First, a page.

Former Carp, Marines pitcher Minchey happy to be involved in game


Nate Minchey hovered near the home dugout at Tokyo Dome as the Yomiuri Giants practiced, but there was no missing him. Being conspicuous isn’t exactly a trait of many 203 cm and above.

Not that Minchey was trying to hide. He greeted every player with a smile, some with a handshake and hearty laugh. Giants catcher Shinnosuke Abe had to look skyward to offer a quick “good morning,” and new Giant Josh Fields stopped to exchange pleasantries.

Minchey, a former NPB pitcher and now an international scout for the Giants, is in Japan for a visit and happy to be back. He seems even more delighted to still be a part of the game.

“I enjoy what I do,” Minchey said. “I enjoy being back in baseball and being around the game.”

Enough to slip on the uniform again?

“We always in our minds think, ‘I’ve still got it,’ ” Minchey said. “All it takes is just to get out on the field and throw and see how it feels the next day,” he joked. “Then you know, the train’s left the station.”

“But I miss being on the field. I miss the competition. Competing against another guy, a hitter, and seeing who’s better.

He scouted Asia for the Cleveland Indians for awhile after his playing days before eventually finding his current position.

Minchey spent seven years in Japan as a player, first with the Hiroshima Carp (1998-2000) then with the Chiba Lotte Marines (2001-2004).

He has a career 74-70 record, 3.64 ERA and 1.33 WHIP in Japan. Twice he was a 15-game winner and in 2001, he won the Pacific League ERA title, posting a 3.26 ERA despite a 12-14 record.

“It was a great experience,” Minchey said of playing in Japan. “There have been a whole lot of guys come over who don’t come back. I take great pride in the fact that I was able to come over and make the needed adjustments and have a successful career over here.

“That’s what I tell these guys that I bring over. That more guys go home than stay. So if you can make the adjustments and be successful over here, you’ve done something pretty special.”

Minchey was in a difficult spot from the moment he stepped off the plane back in 1998, separated from friends and family by an ocean and from his new teammates by the language barrier.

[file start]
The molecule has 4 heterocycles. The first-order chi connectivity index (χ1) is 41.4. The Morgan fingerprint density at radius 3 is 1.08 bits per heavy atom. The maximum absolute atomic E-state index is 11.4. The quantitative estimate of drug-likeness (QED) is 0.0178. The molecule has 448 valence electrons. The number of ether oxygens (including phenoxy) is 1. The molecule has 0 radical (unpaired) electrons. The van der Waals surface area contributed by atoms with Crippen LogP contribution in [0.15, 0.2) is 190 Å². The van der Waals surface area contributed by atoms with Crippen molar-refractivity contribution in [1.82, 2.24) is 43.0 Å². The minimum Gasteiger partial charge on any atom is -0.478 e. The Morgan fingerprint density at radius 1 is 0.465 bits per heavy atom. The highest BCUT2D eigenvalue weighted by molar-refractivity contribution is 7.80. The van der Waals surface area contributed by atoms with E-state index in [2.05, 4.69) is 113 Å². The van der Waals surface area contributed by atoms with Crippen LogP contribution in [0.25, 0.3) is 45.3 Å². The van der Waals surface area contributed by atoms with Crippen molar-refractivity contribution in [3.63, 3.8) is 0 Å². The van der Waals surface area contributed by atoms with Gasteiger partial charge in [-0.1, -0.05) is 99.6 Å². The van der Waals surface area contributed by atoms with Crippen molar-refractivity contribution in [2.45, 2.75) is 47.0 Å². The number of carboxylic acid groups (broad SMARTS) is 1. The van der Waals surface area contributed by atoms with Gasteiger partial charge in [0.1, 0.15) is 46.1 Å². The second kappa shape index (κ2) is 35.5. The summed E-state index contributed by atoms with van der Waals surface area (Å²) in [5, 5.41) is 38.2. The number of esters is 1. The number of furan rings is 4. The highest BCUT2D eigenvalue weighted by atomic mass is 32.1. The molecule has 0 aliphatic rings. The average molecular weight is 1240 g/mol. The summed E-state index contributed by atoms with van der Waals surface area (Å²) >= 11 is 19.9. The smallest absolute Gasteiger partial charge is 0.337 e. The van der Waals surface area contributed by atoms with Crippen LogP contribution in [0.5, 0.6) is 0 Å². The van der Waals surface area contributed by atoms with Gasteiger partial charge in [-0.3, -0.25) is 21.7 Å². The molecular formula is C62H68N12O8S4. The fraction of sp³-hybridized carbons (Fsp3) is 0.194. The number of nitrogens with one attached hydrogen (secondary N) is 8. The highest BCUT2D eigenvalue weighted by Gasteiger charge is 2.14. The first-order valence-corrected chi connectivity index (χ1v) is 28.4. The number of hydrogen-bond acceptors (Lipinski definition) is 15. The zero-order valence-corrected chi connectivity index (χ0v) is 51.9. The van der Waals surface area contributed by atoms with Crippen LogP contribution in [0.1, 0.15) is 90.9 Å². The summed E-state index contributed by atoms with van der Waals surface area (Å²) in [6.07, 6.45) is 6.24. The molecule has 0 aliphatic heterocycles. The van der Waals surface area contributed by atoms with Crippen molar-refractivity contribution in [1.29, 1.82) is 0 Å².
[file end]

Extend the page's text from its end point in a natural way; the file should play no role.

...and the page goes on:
“My first year on the Carp, I was the only foreign player on the team,” Minchey said. “That may have helped me. I didn’t have another American to sit and complain to.

“I came over with the mind-set I was going to do what they asked me to, and it worked out for me.”

He’s still friendly with members from that Carp team, including good friend Kenjiro Nomura, a former star who is now the team’s manager.

“I had some good teammates, the Japanese guys,” Minchey said. “I had Nomura at shortstop, who was the team captain and kind of took me under his wing, helped me out and helped me make adjustments. On days off if I needed a dinner or that sort of thing. It was great to have somebody like that and to feel like the team wanted me there.”

Minchey has a wealth of experience to draw upon if the players he brings over need advice. He also has a keen insight on the struggles Japanese players go through when they head stateside.

“It’s the same going both ways,” Minchey said. “You’re in a new environment that you’re expected to perform in. Something maybe the fans don’t understand is that sometimes the smallest things can make a big difference.

“The food (for instance). If you’re in a place where you can’t get the food that you like and day in and day out you’re having to eat something that you don’t like. Even something as small as that, something you don’t realize, can make a big difference. Or you don’t like where you live or there’s a coach on the team that you don’t like. Some of those things can be very distracting.”

Minchey enjoys his current status, but don’t expect to see the big Texan slipping on a uniform again to manage anytime soon.

“I don’t think I’d ever like to manage,” he said. “I might explore being a pitching coach. I think I would enjoy that at the right level. In the right circumstances, I think I’d like to be a coach.”